Freezing to separate water from alcohol for drying green??

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Forum topic by Abter posted 07-25-2017 03:33 PM 1882 views 0 times favorited 9 replies Add to Favorites Watch
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79 posts in 1399 days

07-25-2017 03:33 PM

Topic tags/keywords: question green wood drying turning

Numerous posts here say that soaking bowl blanks in denature alcohol is a successful way to dry green wood fairly quickly. General idea when immersed in alcohol for a few hours the water in the blanks is displaced by the alcohol. You then let the alcohol evaporate for a few weeks, leaving a significantly drier blank.

The downside of this alcohol soak method is the cost. HD sells denatured alcohol is ~$16. Totally submerging numerous bowl blanks in alcohol can require a lot of alcohol.

The cost problem gets worse because the alcohol in the bath absorbs the water (thats the point after all) from the wood, so after using it for a few uses the alcohol “wears out” from having too much water in it. It also ends up with other stuff (sorry for the technical terms here) from the wood, so you gradually get worn out and smelly old alcohol.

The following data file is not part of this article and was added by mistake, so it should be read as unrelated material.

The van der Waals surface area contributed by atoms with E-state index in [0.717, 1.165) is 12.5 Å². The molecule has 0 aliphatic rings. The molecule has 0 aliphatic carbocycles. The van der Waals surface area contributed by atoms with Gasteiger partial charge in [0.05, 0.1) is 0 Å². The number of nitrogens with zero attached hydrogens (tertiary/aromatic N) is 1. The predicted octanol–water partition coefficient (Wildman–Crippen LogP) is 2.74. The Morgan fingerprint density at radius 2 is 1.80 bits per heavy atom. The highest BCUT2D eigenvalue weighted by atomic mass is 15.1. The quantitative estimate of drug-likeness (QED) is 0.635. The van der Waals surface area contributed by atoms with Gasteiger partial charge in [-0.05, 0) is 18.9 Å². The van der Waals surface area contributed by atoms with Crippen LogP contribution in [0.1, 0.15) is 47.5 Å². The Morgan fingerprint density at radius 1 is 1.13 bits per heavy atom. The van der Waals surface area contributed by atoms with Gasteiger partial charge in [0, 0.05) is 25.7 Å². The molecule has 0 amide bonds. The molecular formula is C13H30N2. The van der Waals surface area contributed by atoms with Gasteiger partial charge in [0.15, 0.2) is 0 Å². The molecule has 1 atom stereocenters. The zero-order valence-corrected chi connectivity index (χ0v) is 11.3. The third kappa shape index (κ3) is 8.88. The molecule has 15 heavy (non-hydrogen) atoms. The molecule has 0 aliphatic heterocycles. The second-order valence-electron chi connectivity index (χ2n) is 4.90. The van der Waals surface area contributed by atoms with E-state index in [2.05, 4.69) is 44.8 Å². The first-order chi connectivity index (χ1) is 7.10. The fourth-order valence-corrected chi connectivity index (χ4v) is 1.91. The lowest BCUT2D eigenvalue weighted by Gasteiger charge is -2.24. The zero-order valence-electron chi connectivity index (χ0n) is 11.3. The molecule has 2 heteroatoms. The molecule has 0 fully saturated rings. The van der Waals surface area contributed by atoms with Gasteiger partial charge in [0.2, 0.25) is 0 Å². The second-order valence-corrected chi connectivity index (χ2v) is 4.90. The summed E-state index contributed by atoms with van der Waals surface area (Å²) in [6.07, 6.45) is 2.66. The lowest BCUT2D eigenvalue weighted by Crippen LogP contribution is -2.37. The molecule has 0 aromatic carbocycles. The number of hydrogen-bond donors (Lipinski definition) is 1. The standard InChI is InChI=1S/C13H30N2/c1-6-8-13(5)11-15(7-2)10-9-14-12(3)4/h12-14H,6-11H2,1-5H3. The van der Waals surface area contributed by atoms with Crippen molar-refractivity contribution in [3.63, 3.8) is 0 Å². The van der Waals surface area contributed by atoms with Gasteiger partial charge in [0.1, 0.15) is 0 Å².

Has anyone tried cleaning the alcohol to get the water back out of it? I am not interested in distilling the old alcohol, although I am sure some of you are quite familiar with that process ;)

But another very low tech chem 101 way of de-watering alcohol is by putting it in a freezer. Ethanol (denatured alcohol is 90% + ethanol) freezes at about -170 degrees F. Putting the used mix in your freezer (about 0 F), the water will freeze and rise to the top. You can skim it off and throw it away (errr…dispose of it environmentally properly and safely), leaving “drier” alcohol. A few rounds of this will greatly lower the moisture content.

1) Has any one tried this? Any success? Failure?